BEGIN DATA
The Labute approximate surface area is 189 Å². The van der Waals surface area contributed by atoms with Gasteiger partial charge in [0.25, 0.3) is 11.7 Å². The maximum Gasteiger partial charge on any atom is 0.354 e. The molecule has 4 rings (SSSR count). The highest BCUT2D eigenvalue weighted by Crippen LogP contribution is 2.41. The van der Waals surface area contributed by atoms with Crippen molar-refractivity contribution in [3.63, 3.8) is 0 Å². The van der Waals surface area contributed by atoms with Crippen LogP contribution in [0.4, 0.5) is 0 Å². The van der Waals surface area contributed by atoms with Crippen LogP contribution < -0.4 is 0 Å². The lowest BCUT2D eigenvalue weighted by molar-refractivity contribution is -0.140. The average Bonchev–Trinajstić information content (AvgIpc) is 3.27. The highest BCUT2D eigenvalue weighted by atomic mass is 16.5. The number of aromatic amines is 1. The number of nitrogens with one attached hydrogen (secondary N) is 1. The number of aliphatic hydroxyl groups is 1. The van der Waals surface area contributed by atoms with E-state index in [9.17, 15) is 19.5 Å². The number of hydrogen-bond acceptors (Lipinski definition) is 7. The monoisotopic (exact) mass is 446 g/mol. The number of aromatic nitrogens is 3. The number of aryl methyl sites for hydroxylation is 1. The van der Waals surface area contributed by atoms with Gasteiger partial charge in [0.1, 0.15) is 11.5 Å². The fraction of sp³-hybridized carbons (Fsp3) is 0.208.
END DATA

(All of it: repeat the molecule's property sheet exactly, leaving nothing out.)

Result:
The Labute approximate surface area is 189 Å². The van der Waals surface area contributed by atoms with Gasteiger partial charge in [0.25, 0.3) is 11.7 Å². The maximum Gasteiger partial charge on any atom is 0.354 e. The molecule has 4 rings (SSSR count). The highest BCUT2D eigenvalue weighted by Crippen LogP contribution is 2.41. The van der Waals surface area contributed by atoms with Crippen molar-refractivity contribution in [3.63, 3.8) is 0 Å². The van der Waals surface area contributed by atoms with Crippen LogP contribution in [0.4, 0.5) is 0 Å². The van der Waals surface area contributed by atoms with Crippen LogP contribution < -0.4 is 0 Å². The lowest BCUT2D eigenvalue weighted by molar-refractivity contribution is -0.140. The average Bonchev–Trinajstić information content (AvgIpc) is 3.27. The highest BCUT2D eigenvalue weighted by atomic mass is 16.5. The number of aromatic amines is 1. The number of nitrogens with one attached hydrogen (secondary N) is 1. The number of aliphatic hydroxyl groups is 1. The van der Waals surface area contributed by atoms with E-state index in [9.17, 15) is 19.5 Å². The number of hydrogen-bond acceptors (Lipinski definition) is 7. The monoisotopic (exact) mass is 446 g/mol. The number of aromatic nitrogens is 3. The number of aryl methyl sites for hydroxylation is 1. The van der Waals surface area contributed by atoms with Gasteiger partial charge in [0.1, 0.15) is 11.5 Å². The fraction of sp³-hybridized carbons (Fsp3) is 0.208.